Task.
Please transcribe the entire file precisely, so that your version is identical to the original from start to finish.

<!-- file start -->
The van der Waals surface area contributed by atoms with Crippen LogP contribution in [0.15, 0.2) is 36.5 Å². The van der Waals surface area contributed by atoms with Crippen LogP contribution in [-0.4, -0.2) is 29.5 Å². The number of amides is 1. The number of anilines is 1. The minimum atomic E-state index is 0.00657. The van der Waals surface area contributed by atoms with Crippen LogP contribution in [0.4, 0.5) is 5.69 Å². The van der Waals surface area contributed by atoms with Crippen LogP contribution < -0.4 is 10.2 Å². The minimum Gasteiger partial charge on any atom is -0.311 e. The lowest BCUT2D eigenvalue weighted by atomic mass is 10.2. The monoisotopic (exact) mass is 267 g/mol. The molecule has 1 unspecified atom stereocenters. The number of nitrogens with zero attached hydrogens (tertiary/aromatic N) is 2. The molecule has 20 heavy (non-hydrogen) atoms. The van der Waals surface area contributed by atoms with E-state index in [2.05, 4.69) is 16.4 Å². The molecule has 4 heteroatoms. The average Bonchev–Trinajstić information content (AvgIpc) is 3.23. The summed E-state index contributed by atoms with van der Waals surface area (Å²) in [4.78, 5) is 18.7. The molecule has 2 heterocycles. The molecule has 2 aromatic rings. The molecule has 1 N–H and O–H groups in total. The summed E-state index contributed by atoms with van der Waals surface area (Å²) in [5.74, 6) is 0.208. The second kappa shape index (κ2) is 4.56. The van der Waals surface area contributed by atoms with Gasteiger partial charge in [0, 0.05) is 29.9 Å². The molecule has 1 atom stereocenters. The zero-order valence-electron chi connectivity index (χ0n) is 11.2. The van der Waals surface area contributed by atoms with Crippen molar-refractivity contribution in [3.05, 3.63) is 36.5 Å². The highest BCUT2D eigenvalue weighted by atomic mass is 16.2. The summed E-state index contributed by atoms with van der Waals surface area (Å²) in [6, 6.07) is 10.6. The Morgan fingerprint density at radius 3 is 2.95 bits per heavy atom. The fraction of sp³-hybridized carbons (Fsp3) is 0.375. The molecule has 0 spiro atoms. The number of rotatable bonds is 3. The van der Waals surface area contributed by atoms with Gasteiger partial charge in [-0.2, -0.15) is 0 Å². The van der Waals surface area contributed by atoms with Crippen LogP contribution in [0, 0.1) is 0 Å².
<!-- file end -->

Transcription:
The van der Waals surface area contributed by atoms with Crippen LogP contribution in [0.15, 0.2) is 36.5 Å². The van der Waals surface area contributed by atoms with Crippen LogP contribution in [-0.4, -0.2) is 29.5 Å². The number of amides is 1. The number of anilines is 1. The minimum atomic E-state index is 0.00657. The van der Waals surface area contributed by atoms with Crippen LogP contribution in [0.4, 0.5) is 5.69 Å². The van der Waals surface area contributed by atoms with Crippen LogP contribution < -0.4 is 10.2 Å². The minimum Gasteiger partial charge on any atom is -0.311 e. The lowest BCUT2D eigenvalue weighted by atomic mass is 10.2. The monoisotopic (exact) mass is 267 g/mol. The molecule has 1 unspecified atom stereocenters. The number of nitrogens with zero attached hydrogens (tertiary/aromatic N) is 2. The molecule has 20 heavy (non-hydrogen) atoms. The van der Waals surface area contributed by atoms with E-state index in [2.05, 4.69) is 16.4 Å². The molecule has 4 heteroatoms. The average Bonchev–Trinajstić information content (AvgIpc) is 3.23. The summed E-state index contributed by atoms with van der Waals surface area (Å²) in [4.78, 5) is 18.7. The molecule has 2 heterocycles. The molecule has 2 aromatic rings. The molecule has 1 N–H and O–H groups in total. The summed E-state index contributed by atoms with van der Waals surface area (Å²) in [5.74, 6) is 0.208. The second kappa shape index (κ2) is 4.56. The van der Waals surface area contributed by atoms with Gasteiger partial charge in [0, 0.05) is 29.9 Å². The molecule has 1 atom stereocenters. The zero-order valence-electron chi connectivity index (χ0n) is 11.2. The van der Waals surface area contributed by atoms with Crippen molar-refractivity contribution in [3.05, 3.63) is 36.5 Å². The highest BCUT2D eigenvalue weighted by atomic mass is 16.2. The summed E-state index contributed by atoms with van der Waals surface area (Å²) in [6, 6.07) is 10.6. The Morgan fingerprint density at radius 3 is 2.95 bits per heavy atom. The fraction of sp³-hybridized carbons (Fsp3) is 0.375. The molecule has 0 spiro atoms. The number of rotatable bonds is 3. The van der Waals surface area contributed by atoms with Gasteiger partial charge in [-0.2, -0.15) is 0 Å². The van der Waals surface area contributed by atoms with Crippen LogP contribution in [0, 0.1) is 0 Å².